"We're hoping we'll be able to leave a bit of a nest egg for our kids, but it'll really depend on how things pan out," Rachel says. "I think we'd have liked to have more money saved up, but at the moment, it just hasn't happened that way!"

Growing your retirement income

There's no denying there can be a fear of ‘running out of money' as we head into retirement, but there are ways we can grow and stretch our retirement income so the money in the pot lasts as long as possible.

While these aren't necessarily right for everyone, ASIC's Money Smart offers five tips to help grow your retirement income.

  1. Get advice as early as you can – asking a financial adviser for help with investment strategies and ways to navigate our complex tax system will help you understand the potential risks and returns you can expect.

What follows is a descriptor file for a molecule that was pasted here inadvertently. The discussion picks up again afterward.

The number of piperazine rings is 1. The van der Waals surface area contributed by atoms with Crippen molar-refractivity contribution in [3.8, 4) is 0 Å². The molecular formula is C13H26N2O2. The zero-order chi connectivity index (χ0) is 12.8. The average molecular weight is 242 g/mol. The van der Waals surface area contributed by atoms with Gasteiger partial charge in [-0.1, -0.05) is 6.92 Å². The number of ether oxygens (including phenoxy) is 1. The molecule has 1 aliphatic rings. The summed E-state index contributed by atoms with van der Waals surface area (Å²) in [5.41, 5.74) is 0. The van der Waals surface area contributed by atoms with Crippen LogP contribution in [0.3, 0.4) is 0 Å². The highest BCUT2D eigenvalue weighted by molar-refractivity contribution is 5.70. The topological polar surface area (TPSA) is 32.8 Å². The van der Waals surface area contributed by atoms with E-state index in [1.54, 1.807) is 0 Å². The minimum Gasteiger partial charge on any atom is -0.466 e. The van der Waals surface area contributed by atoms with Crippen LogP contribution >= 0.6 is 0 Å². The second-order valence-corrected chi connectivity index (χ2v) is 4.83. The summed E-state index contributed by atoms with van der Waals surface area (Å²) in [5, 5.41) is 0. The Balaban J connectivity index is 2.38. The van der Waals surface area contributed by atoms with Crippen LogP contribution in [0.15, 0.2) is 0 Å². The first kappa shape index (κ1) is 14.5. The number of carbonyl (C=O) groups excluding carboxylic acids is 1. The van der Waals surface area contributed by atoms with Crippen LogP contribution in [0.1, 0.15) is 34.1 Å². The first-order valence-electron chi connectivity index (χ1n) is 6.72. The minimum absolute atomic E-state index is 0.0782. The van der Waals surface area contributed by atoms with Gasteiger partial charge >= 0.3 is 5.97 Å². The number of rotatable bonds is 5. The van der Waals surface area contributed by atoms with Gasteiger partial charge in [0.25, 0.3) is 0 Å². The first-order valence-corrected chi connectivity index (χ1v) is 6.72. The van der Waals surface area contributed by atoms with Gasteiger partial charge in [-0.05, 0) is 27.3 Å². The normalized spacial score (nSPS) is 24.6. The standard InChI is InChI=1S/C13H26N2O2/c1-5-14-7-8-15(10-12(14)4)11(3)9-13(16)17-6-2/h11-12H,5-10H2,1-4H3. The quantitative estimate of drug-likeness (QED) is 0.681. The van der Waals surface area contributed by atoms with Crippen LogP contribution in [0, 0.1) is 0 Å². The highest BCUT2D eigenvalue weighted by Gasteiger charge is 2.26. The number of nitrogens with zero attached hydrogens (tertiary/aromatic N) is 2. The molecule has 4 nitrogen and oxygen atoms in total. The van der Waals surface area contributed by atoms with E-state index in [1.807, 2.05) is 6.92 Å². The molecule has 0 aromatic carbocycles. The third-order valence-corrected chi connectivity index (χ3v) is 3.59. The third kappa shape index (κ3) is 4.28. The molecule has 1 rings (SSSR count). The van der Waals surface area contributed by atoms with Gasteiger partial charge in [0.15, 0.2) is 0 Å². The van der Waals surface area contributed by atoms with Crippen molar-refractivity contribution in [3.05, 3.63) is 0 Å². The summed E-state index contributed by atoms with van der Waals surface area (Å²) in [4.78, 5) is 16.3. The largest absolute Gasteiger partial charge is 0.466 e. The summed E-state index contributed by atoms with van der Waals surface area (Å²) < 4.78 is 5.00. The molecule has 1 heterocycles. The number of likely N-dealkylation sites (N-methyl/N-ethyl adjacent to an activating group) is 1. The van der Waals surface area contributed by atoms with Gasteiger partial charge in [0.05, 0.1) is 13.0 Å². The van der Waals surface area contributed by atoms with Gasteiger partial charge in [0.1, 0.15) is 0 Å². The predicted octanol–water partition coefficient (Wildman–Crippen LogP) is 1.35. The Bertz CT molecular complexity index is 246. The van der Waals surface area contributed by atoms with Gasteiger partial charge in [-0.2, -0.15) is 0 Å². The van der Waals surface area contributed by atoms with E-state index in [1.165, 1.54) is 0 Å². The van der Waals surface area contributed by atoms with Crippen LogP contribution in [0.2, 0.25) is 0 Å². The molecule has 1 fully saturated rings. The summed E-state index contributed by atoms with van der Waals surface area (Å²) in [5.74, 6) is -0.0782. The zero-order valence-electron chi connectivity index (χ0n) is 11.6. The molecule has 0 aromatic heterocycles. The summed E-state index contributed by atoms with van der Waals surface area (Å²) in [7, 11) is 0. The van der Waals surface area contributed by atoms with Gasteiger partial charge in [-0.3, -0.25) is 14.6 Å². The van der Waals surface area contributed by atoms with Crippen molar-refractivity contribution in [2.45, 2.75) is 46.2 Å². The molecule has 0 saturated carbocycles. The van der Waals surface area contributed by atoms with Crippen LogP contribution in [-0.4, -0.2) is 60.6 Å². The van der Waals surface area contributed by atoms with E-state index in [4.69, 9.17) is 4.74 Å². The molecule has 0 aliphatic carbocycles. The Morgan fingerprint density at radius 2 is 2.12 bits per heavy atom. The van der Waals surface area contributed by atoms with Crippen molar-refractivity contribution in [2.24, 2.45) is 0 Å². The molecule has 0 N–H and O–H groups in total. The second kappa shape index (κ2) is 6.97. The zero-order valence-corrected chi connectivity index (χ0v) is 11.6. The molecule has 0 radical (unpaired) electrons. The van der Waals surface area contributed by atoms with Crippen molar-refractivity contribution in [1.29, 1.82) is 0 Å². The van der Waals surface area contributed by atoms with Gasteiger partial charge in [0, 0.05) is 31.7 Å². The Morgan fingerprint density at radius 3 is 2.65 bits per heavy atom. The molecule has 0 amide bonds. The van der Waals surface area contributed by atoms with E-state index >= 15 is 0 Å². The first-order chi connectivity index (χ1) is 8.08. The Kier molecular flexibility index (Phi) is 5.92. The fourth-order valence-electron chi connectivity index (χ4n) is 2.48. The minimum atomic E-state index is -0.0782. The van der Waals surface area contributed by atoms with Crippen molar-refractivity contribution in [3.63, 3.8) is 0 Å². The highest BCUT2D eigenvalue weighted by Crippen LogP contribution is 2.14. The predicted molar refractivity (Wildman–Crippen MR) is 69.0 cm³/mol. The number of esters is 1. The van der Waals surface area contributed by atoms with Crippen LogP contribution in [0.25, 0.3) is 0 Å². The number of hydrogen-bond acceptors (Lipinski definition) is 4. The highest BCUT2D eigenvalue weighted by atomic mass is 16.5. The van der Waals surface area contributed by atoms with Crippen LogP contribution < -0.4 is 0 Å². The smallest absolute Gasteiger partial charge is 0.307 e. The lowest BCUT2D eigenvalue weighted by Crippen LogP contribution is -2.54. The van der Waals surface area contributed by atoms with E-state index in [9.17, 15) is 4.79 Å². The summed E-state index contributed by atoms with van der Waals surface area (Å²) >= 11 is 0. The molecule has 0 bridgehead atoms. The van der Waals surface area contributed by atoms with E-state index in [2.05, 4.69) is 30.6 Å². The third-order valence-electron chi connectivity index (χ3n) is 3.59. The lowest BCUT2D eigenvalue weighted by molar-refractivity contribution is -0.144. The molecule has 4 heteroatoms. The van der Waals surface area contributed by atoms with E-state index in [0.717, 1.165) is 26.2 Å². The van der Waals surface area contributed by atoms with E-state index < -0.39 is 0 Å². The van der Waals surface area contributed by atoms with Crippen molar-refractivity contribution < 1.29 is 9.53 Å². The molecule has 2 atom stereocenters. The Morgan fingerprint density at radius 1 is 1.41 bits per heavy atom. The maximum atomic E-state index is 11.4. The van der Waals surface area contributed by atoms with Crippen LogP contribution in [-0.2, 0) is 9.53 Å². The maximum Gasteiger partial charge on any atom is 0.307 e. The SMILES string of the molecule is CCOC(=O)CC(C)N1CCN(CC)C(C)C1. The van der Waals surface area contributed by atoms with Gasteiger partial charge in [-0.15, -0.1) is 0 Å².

2. Diversify your investments – if you have money to invest, you could consider spreading your investments across multiple assets including shares and property to help meet your income needs.
  3. Manage your spending – while you might be no stranger to budgeting, it's important to reassess the way you're spending your money as your income changes in retirement so you get an idea of where you may need to cut back.
  4. Take advantage of your entitlements – this includes everything from understanding the senior concessions available to you, to researching other grants and benefits you may be entitled to as you settle into retirement.
  5. Keep on working – if you're not ready to transition into full-time retirement, continuing to hold onto part-time employment – if this is possible for you and/or your spouse – can help to extend your retirement funds.

Severe financial hardship